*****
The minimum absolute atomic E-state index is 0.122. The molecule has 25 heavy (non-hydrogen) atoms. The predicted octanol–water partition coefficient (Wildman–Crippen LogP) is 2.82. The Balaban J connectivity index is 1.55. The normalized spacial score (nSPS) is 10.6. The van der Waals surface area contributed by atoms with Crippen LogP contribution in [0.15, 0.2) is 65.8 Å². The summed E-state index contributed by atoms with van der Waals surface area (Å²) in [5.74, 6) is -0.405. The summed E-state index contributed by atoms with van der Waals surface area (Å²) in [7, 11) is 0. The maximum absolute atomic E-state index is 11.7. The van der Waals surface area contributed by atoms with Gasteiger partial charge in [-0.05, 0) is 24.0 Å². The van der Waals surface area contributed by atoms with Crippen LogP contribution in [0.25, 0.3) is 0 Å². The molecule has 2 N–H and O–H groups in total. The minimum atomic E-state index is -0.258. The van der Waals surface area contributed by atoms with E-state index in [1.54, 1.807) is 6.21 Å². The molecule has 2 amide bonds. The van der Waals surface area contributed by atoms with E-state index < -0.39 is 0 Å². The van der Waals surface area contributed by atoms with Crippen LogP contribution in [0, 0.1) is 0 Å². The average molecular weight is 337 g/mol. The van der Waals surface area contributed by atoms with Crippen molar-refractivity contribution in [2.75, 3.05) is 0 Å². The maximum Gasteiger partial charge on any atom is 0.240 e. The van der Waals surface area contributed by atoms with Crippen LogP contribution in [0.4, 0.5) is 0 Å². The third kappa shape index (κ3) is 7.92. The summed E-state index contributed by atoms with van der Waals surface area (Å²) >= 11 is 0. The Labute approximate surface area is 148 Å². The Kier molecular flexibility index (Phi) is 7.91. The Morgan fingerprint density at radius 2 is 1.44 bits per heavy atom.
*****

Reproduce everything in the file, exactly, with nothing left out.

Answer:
The minimum absolute atomic E-state index is 0.122. The molecule has 25 heavy (non-hydrogen) atoms. The predicted octanol–water partition coefficient (Wildman–Crippen LogP) is 2.82. The Balaban J connectivity index is 1.55. The normalized spacial score (nSPS) is 10.6. The van der Waals surface area contributed by atoms with Crippen LogP contribution in [0.15, 0.2) is 65.8 Å². The summed E-state index contributed by atoms with van der Waals surface area (Å²) in [5.74, 6) is -0.405. The summed E-state index contributed by atoms with van der Waals surface area (Å²) in [7, 11) is 0. The maximum absolute atomic E-state index is 11.7. The van der Waals surface area contributed by atoms with Gasteiger partial charge in [-0.05, 0) is 24.0 Å². The van der Waals surface area contributed by atoms with Crippen LogP contribution in [0.25, 0.3) is 0 Å². The molecule has 2 N–H and O–H groups in total. The minimum atomic E-state index is -0.258. The van der Waals surface area contributed by atoms with E-state index in [1.54, 1.807) is 6.21 Å². The molecule has 2 amide bonds. The van der Waals surface area contributed by atoms with E-state index < -0.39 is 0 Å². The van der Waals surface area contributed by atoms with Crippen LogP contribution in [0, 0.1) is 0 Å². The average molecular weight is 337 g/mol. The van der Waals surface area contributed by atoms with Crippen molar-refractivity contribution in [2.75, 3.05) is 0 Å². The maximum Gasteiger partial charge on any atom is 0.240 e. The van der Waals surface area contributed by atoms with Crippen LogP contribution in [0.4, 0.5) is 0 Å². The third kappa shape index (κ3) is 7.92. The summed E-state index contributed by atoms with van der Waals surface area (Å²) >= 11 is 0. The Labute approximate surface area is 148 Å². The Kier molecular flexibility index (Phi) is 7.91. The Morgan fingerprint density at radius 2 is 1.44 bits per heavy atom.